The couple met and started going out in 1995. She was then working in marketing for the gentlemen's outfitters Swaine Adeney in Bond Street; he was a journalist who loved his freedom. After two years, Sebag-Montefiore proposed. They married in the Liberal Jewish Synagogue in St John's Wood, north London, in October 1998, with Conrad Black, Stephen Fry, Sir David Frost, Prince Charles and the then Camilla Parker-Bowles among the 400 guests.
I had been struck by a comment in a Vanity Fair article earlier this year which quoted Montefiore as saying through she only has eyes for her husband, he can't help eyeing other women. Is that worrying?
"No, not at all. If he turned up and said, 'I've got a mistress,' I'd definitely say that's a no-go area. But, in terms of flirting, we don't own each other. I know when he sits next to two beautiful women at a dinner he is going to fancy the pants off them. I can't change the beast and I don't want to."
He said in an interview last year that without the discipline she gave him he wouldn't have written his biographies. What did he give her? "A huge sense of fun. We laugh all the time, our children laugh all the time. There are people who meet and diminish each other and people who meet and bring the best out of each other, and that's us."
Before they married, she underwent a year-long conversion to Judaism. "I suggested I do it because I knew it was important to them (his family). I'm more spiritual than religious in that I grew up in the Church of England but never deified Christ. Judaism is a very pure religion; you don't have to pray through a priest to get to God." She likes the domesticity rituals it involves too.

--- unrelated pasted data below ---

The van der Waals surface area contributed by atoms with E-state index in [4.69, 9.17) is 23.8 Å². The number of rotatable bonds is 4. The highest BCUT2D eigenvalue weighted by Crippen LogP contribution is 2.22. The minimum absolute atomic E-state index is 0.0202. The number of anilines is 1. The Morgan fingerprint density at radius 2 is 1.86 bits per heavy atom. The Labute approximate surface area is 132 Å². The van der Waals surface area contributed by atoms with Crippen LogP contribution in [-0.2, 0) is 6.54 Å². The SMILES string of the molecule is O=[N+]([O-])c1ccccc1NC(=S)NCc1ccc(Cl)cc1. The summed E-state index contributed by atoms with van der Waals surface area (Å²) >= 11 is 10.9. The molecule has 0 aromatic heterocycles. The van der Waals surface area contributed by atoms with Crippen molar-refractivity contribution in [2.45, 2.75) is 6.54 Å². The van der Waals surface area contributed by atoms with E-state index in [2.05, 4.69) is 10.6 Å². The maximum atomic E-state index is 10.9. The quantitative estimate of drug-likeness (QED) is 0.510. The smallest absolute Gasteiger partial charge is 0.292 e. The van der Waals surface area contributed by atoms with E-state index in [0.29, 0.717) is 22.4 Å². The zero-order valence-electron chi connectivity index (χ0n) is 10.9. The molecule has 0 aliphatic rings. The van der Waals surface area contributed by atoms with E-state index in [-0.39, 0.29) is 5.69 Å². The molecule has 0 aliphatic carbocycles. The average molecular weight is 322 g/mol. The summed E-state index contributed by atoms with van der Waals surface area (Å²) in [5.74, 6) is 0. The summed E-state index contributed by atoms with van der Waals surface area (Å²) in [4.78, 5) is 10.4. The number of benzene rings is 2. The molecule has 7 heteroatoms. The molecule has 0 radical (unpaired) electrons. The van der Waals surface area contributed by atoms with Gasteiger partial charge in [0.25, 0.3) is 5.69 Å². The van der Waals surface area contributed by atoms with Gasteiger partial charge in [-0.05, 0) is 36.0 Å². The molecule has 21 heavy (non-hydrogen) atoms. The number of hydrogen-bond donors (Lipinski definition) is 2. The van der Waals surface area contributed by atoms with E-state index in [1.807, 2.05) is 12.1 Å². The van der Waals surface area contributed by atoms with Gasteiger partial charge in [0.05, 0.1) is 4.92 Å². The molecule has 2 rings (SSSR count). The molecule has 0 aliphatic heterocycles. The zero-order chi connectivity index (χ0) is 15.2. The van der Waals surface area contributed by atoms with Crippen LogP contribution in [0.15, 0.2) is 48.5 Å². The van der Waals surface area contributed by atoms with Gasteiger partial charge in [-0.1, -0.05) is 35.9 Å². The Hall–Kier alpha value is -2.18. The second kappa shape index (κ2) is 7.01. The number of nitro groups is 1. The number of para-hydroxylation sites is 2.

She believes firmly, she says, in "the spirit world…As a child I used to see spirits at night. I'd wake up in this sort of half sleep and see people walking around my room. It would always terrify me. I'd turn on the light and then they'd go. And my grandmother I saw about three times. The last time I saw a spirit at night was probably about three years ago. It was a man in my cottage staring in my face. In meditation I see spirits and that's when I do it wilfully."
A little sceptical I ask if that is with her eyes open. "Eyes closed. It sounds a bit hocus pocus but I love the spirit world." She believes we originate in that world, are incarnated here to learn and, on death, "We shed our bodies like an old coat. We go on to spirit, from where we can come and visit the people we love. I think there are (spirit) people around us all the time."
What does she think might be her own incarnations? In Sea of lost love (2007) Pamela, the heroine's mother, categorises people as different animals. What are she and her husband? "That's Sebag's idea. He always categorises people on the food chain. I would see myself as a big cat or something. But he says I'm like a deer or Great Dane. Charming. He's definitely a wolf."